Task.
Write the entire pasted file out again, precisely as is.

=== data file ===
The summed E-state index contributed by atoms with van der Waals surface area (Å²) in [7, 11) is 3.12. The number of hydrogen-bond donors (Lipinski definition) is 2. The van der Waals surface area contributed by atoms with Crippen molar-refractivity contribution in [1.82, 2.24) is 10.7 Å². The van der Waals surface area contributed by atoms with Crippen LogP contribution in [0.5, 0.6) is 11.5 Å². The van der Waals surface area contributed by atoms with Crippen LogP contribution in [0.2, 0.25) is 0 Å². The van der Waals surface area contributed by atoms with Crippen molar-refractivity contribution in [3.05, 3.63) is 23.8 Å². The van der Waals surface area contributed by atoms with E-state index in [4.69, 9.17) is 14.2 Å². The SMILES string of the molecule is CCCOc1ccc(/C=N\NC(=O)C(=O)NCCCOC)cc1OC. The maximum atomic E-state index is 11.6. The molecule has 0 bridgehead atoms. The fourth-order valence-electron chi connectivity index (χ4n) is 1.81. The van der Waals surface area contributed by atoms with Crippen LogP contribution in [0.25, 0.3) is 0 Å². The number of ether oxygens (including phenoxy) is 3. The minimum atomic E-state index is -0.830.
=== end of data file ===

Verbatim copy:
The summed E-state index contributed by atoms with van der Waals surface area (Å²) in [7, 11) is 3.12. The number of hydrogen-bond donors (Lipinski definition) is 2. The van der Waals surface area contributed by atoms with Crippen molar-refractivity contribution in [1.82, 2.24) is 10.7 Å². The van der Waals surface area contributed by atoms with Crippen LogP contribution in [0.5, 0.6) is 11.5 Å². The van der Waals surface area contributed by atoms with Crippen LogP contribution in [0.2, 0.25) is 0 Å². The van der Waals surface area contributed by atoms with Crippen molar-refractivity contribution in [3.05, 3.63) is 23.8 Å². The van der Waals surface area contributed by atoms with E-state index in [4.69, 9.17) is 14.2 Å². The SMILES string of the molecule is CCCOc1ccc(/C=N\NC(=O)C(=O)NCCCOC)cc1OC. The maximum atomic E-state index is 11.6. The molecule has 0 bridgehead atoms. The fourth-order valence-electron chi connectivity index (χ4n) is 1.81. The van der Waals surface area contributed by atoms with Crippen LogP contribution in [0.25, 0.3) is 0 Å². The number of ether oxygens (including phenoxy) is 3. The minimum atomic E-state index is -0.830.